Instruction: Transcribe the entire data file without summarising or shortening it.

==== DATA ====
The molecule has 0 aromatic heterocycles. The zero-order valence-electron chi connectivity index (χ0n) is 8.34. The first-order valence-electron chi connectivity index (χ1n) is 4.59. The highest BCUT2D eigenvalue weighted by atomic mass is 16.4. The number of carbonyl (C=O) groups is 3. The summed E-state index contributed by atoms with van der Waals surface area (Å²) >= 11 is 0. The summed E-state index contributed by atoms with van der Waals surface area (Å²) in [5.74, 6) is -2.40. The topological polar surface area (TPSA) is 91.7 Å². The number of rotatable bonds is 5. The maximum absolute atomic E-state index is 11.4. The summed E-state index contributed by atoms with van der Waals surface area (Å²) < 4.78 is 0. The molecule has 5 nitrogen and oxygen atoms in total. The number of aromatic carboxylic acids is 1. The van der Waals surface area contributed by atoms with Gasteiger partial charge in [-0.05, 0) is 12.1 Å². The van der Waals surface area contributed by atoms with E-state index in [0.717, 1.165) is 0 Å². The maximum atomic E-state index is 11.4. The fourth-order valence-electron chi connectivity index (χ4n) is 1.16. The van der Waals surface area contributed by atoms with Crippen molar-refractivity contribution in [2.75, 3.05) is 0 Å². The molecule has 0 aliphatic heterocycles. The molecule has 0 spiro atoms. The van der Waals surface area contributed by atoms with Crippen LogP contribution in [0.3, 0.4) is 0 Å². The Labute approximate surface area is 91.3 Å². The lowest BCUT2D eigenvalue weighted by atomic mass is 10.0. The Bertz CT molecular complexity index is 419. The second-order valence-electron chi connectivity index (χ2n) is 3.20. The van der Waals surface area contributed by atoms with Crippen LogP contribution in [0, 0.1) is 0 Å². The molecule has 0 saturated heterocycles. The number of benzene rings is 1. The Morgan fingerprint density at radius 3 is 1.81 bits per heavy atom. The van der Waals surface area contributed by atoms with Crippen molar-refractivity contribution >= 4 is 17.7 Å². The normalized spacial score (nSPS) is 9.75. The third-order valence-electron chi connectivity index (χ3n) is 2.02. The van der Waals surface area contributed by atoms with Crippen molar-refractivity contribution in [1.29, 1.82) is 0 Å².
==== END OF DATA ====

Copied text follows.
The molecule has 0 aromatic heterocycles. The zero-order valence-electron chi connectivity index (χ0n) is 8.34. The first-order valence-electron chi connectivity index (χ1n) is 4.59. The highest BCUT2D eigenvalue weighted by atomic mass is 16.4. The number of carbonyl (C=O) groups is 3. The summed E-state index contributed by atoms with van der Waals surface area (Å²) >= 11 is 0. The summed E-state index contributed by atoms with van der Waals surface area (Å²) in [5.74, 6) is -2.40. The topological polar surface area (TPSA) is 91.7 Å². The number of rotatable bonds is 5. The maximum absolute atomic E-state index is 11.4. The summed E-state index contributed by atoms with van der Waals surface area (Å²) < 4.78 is 0. The molecule has 5 nitrogen and oxygen atoms in total. The number of aromatic carboxylic acids is 1. The van der Waals surface area contributed by atoms with Gasteiger partial charge in [-0.05, 0) is 12.1 Å². The van der Waals surface area contributed by atoms with E-state index in [0.717, 1.165) is 0 Å². The maximum atomic E-state index is 11.4. The fourth-order valence-electron chi connectivity index (χ4n) is 1.16. The van der Waals surface area contributed by atoms with Crippen molar-refractivity contribution in [2.75, 3.05) is 0 Å². The molecule has 0 aliphatic heterocycles. The molecule has 0 spiro atoms. The van der Waals surface area contributed by atoms with Crippen LogP contribution in [0.3, 0.4) is 0 Å². The Labute approximate surface area is 91.3 Å². The lowest BCUT2D eigenvalue weighted by atomic mass is 10.0. The Bertz CT molecular complexity index is 419. The second-order valence-electron chi connectivity index (χ2n) is 3.20. The van der Waals surface area contributed by atoms with Crippen LogP contribution in [0, 0.1) is 0 Å². The molecule has 0 saturated heterocycles. The number of benzene rings is 1. The Morgan fingerprint density at radius 3 is 1.81 bits per heavy atom. The van der Waals surface area contributed by atoms with Crippen molar-refractivity contribution >= 4 is 17.7 Å². The normalized spacial score (nSPS) is 9.75. The third-order valence-electron chi connectivity index (χ3n) is 2.02. The van der Waals surface area contributed by atoms with Crippen molar-refractivity contribution in [1.29, 1.82) is 0 Å².